Confirmatory tests

  • The reliability of HIV testing results is strengthened by a sequence of confirmatory tests.
  • All samples with reactive ('positive') results or with results that are difficult to interpret are re-tested several times.
  • Samples with negative results are not routinely re-tested.

In laboratory practice,1,2 3 4 nobody should receive an HIV-positive diagnosis without the following steps all being taken:

  • A test giving a positive result.
  • The test being repeated (either with the same testing equipment or with a more sensitive test) and still giving a positive result.
  • A new blood sample being taken and this also giving a positive result.
  • Any discrepancy between the test results, or any indeterminate results, being investigated, and further tests carried out if necessary.

The principle of this sequential testing strategy is that the first tests used should have a very high sensitivity. In other words, they detect the largest possible number of samples from those who really do have HIV. For example, a test with a sensitivity of 99.8% will correctly identify 998 of every 1000 HIV-positive people who take it.

However, the test may also incorrectly report as positive a number of people who are not infected at all. These cases will be cleared up by confirmatory testing.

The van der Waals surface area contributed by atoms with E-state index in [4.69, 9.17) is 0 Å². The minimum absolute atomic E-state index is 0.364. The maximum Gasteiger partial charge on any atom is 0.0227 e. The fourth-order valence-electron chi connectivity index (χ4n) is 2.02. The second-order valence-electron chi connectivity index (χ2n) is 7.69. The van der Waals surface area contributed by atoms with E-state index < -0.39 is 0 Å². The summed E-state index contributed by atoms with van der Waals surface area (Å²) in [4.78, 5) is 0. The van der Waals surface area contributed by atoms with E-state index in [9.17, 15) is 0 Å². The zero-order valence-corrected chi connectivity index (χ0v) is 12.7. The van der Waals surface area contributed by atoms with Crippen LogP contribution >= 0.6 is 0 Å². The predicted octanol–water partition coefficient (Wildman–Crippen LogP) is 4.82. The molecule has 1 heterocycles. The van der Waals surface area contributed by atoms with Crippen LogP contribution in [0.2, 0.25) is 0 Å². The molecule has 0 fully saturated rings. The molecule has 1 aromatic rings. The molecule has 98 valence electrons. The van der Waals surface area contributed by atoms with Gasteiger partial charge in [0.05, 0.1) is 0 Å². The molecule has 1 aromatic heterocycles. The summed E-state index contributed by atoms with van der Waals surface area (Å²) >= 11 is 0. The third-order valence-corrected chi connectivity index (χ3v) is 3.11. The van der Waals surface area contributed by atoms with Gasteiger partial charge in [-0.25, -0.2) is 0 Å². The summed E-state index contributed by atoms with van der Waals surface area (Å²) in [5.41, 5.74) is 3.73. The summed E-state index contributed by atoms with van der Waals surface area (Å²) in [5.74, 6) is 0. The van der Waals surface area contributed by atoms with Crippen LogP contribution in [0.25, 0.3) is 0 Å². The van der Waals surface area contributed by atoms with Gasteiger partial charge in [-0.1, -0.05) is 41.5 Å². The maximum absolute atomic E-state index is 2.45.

Depending on the laboratory's practice, negative results may be retested with one other assay, or the initial negative result may be considered reliable enough. (Repeat testing after a time interval may, however, be suggested if there is good reason to think there has been a recent exposure to HIV, or there are possible symptoms of seroconversion.)

All laboratories will also retest positive samples using one or two different types of assay to the one first used. The new test kits should work on different principles to the first one, so that they are unlikely to give false positive results to the same samples. Moreover, they should have a higher specificity than the first test. In other words, they should accurately identify the largest number of HIV-negative samples. For example, a test with a specificity of 99.9% will correctly identify 999 of 1000 HIV-negative people.

Only after this sequence of tests has been completed will the doctor who arranged the tests be informed of the results, which remain preliminary. If tests on the first sample were consistent with HIV infection, it is still essential to test a second, follow-up blood sample. This will check against possible clerical errors such as the original sample having been mislabelled.

During confirmatory testing of HIV-positive samples, it is important to identify samples with HIV-2 rather than HIV-1. Whilst almost all HIV tests used in the UK detect both HIV-1 and HIV-2, few distinguish one infection from the other. The prognosis and treatment choices for HIV-2 are different from the more common HIV-1.

The tests used for confirmatory purposes are most commonly fourth-generation tests, although HIV RNA tests and p24 antigen-only tests could be used in cases of suspected recent infection.

When the first test is a rapid test and its result is reactive, some providers confirm the result by immediately testing again with a different rapid test. With this approach, more individuals agree to confirmatory testing and receive their results than if they are required to provide a venous blood sample or to attend a different healthcare facility.5,6